Erick Arnold. 7th October, 2010 - 11:23 pm
With preseason expectations from fans of the 49ers bordering on Dallas or Jets levels this season, San Francisco has started their hyped 2010 campaign with a dreadful 0-4 start. Such a dreadful start, in fact, that they fired Offensive Coordinator Jimmy Raye following a week three loss to the Kansas City Chiefs. With playoff expectations creating high levels of pressure, turmoil inside the coaching staff, and critical mistakes being made during every game thus far, it?s really no secret as to why the Niners are 0-4 in 2010.
Certainly, any football fan knows that a team without a win going into Week 5 is a team that is customarily looking forward to the next season. That logic is very well justified, especially given that only one team in NFL history has started 0-4 and made the postseason (1992 San Diego Chargers). However, looking closer at the 49ers situation, there is still reason to believe that the team will rise to the expectations of their fan base and win their division. Before you pass judgment on that statement, here are five reasons explaining why San Francisco, much like their baseball counterparts, will make the playoffs this season.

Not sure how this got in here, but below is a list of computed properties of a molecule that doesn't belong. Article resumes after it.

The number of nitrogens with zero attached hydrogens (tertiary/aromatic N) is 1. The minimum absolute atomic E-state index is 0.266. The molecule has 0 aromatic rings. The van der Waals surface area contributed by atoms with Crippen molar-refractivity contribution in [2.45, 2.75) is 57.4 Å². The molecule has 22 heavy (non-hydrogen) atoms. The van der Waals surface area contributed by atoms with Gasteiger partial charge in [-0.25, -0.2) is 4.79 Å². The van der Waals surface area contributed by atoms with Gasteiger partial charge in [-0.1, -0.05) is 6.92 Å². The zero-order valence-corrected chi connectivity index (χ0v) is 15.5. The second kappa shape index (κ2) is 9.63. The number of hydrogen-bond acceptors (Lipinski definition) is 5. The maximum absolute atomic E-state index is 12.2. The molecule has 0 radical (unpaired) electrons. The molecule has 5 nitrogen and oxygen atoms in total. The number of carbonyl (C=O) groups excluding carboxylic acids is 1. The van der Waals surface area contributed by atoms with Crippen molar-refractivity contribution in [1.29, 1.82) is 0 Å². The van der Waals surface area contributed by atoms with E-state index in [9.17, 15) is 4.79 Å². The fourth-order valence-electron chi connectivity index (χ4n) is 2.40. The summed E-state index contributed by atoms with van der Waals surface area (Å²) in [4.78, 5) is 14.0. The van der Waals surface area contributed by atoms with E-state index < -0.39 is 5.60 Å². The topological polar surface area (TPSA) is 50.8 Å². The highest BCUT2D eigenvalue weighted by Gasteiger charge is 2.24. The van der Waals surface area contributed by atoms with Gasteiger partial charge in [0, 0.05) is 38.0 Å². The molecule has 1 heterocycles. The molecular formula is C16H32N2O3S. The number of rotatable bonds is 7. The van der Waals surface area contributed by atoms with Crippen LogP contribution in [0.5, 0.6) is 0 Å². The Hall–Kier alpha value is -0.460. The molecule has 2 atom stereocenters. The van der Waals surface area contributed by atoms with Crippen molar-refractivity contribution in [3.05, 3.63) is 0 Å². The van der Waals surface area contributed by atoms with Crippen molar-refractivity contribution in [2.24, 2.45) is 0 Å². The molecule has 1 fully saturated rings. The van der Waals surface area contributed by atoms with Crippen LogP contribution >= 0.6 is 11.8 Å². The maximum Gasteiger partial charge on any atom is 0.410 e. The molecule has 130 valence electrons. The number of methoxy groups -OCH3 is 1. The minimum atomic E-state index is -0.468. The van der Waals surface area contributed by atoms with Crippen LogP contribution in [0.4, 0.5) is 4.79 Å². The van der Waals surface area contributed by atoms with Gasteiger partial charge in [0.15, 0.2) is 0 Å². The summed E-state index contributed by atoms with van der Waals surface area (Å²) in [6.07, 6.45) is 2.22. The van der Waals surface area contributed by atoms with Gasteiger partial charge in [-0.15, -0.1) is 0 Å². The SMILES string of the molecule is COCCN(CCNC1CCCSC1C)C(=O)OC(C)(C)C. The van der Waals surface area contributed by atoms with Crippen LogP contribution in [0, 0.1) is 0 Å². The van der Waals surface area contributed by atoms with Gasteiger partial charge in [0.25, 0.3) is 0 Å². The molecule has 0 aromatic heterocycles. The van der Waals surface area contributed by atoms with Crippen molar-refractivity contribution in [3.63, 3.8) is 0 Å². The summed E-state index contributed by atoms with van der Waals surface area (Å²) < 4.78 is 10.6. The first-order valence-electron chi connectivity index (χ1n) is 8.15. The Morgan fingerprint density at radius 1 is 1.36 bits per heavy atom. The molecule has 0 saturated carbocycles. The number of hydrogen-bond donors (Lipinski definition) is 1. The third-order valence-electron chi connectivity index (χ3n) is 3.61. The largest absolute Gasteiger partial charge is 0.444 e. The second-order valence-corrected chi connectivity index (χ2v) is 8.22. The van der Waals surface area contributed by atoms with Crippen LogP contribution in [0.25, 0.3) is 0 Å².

1. The Schedule
Nobody should make excuses for going 0-4, but if any of the current winless teams can, the 49ers could point to a daunting opening schedule. Divisional matchups are always tough regardless of the opponent, and Seattle is a tough place to play due to noise (No ?12th Man? it isn?t that you are that loud it?s your acoustically designed stadium). Facing the defending Super Bowl Champions is tough at any point in the season but probably more so early on. Playing in Kansas City isn?t easy either but then immediately drawing a strong Atlanta team on the road makes it all the more tough.